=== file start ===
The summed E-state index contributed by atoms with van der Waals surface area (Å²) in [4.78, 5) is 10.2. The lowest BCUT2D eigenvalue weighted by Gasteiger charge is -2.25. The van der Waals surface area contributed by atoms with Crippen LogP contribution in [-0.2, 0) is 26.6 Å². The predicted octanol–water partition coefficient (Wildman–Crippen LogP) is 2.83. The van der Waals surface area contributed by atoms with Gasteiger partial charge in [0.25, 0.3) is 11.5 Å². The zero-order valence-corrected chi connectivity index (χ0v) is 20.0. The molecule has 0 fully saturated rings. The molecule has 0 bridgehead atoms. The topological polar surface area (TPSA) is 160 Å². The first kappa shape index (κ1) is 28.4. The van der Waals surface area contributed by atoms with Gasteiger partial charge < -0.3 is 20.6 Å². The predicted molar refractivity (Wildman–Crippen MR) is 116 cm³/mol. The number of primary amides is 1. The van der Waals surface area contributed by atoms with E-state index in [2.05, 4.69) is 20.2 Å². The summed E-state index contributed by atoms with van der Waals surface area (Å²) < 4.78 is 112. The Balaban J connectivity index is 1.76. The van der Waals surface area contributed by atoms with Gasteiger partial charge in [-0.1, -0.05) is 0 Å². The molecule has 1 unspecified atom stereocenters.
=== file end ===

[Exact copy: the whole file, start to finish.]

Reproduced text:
The summed E-state index contributed by atoms with van der Waals surface area (Å²) in [4.78, 5) is 10.2. The lowest BCUT2D eigenvalue weighted by Gasteiger charge is -2.25. The van der Waals surface area contributed by atoms with Crippen LogP contribution in [-0.2, 0) is 26.6 Å². The predicted octanol–water partition coefficient (Wildman–Crippen LogP) is 2.83. The van der Waals surface area contributed by atoms with Gasteiger partial charge in [0.25, 0.3) is 11.5 Å². The zero-order valence-corrected chi connectivity index (χ0v) is 20.0. The molecule has 0 fully saturated rings. The molecule has 0 bridgehead atoms. The topological polar surface area (TPSA) is 160 Å². The first kappa shape index (κ1) is 28.4. The van der Waals surface area contributed by atoms with Gasteiger partial charge < -0.3 is 20.6 Å². The predicted molar refractivity (Wildman–Crippen MR) is 116 cm³/mol. The number of primary amides is 1. The van der Waals surface area contributed by atoms with E-state index in [2.05, 4.69) is 20.2 Å². The summed E-state index contributed by atoms with van der Waals surface area (Å²) < 4.78 is 112. The Balaban J connectivity index is 1.76. The van der Waals surface area contributed by atoms with Gasteiger partial charge in [-0.1, -0.05) is 0 Å². The molecule has 1 unspecified atom stereocenters.